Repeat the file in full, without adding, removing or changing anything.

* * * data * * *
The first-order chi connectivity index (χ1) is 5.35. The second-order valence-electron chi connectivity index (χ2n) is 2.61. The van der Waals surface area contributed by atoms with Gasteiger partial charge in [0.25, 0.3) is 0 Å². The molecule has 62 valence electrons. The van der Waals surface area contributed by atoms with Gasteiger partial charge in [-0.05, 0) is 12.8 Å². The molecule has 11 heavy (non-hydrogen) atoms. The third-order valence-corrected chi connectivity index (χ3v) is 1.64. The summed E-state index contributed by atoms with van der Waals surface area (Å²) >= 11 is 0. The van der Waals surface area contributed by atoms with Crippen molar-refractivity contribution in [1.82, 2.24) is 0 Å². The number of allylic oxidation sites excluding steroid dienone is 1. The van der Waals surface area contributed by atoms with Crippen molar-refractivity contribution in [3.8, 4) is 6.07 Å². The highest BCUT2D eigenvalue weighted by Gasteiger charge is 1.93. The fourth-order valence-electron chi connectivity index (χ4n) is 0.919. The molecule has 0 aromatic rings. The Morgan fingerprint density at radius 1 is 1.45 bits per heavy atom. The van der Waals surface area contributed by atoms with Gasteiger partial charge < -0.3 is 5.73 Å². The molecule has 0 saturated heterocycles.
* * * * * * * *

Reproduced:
The first-order chi connectivity index (χ1) is 5.35. The second-order valence-electron chi connectivity index (χ2n) is 2.61. The van der Waals surface area contributed by atoms with Gasteiger partial charge in [0.25, 0.3) is 0 Å². The molecule has 62 valence electrons. The van der Waals surface area contributed by atoms with Gasteiger partial charge in [-0.05, 0) is 12.8 Å². The molecule has 11 heavy (non-hydrogen) atoms. The third-order valence-corrected chi connectivity index (χ3v) is 1.64. The summed E-state index contributed by atoms with van der Waals surface area (Å²) >= 11 is 0. The van der Waals surface area contributed by atoms with Crippen molar-refractivity contribution in [1.82, 2.24) is 0 Å². The number of allylic oxidation sites excluding steroid dienone is 1. The van der Waals surface area contributed by atoms with Crippen molar-refractivity contribution in [3.8, 4) is 6.07 Å². The highest BCUT2D eigenvalue weighted by Gasteiger charge is 1.93. The fourth-order valence-electron chi connectivity index (χ4n) is 0.919. The molecule has 0 aromatic rings. The Morgan fingerprint density at radius 1 is 1.45 bits per heavy atom. The van der Waals surface area contributed by atoms with Gasteiger partial charge < -0.3 is 5.73 Å². The molecule has 0 saturated heterocycles.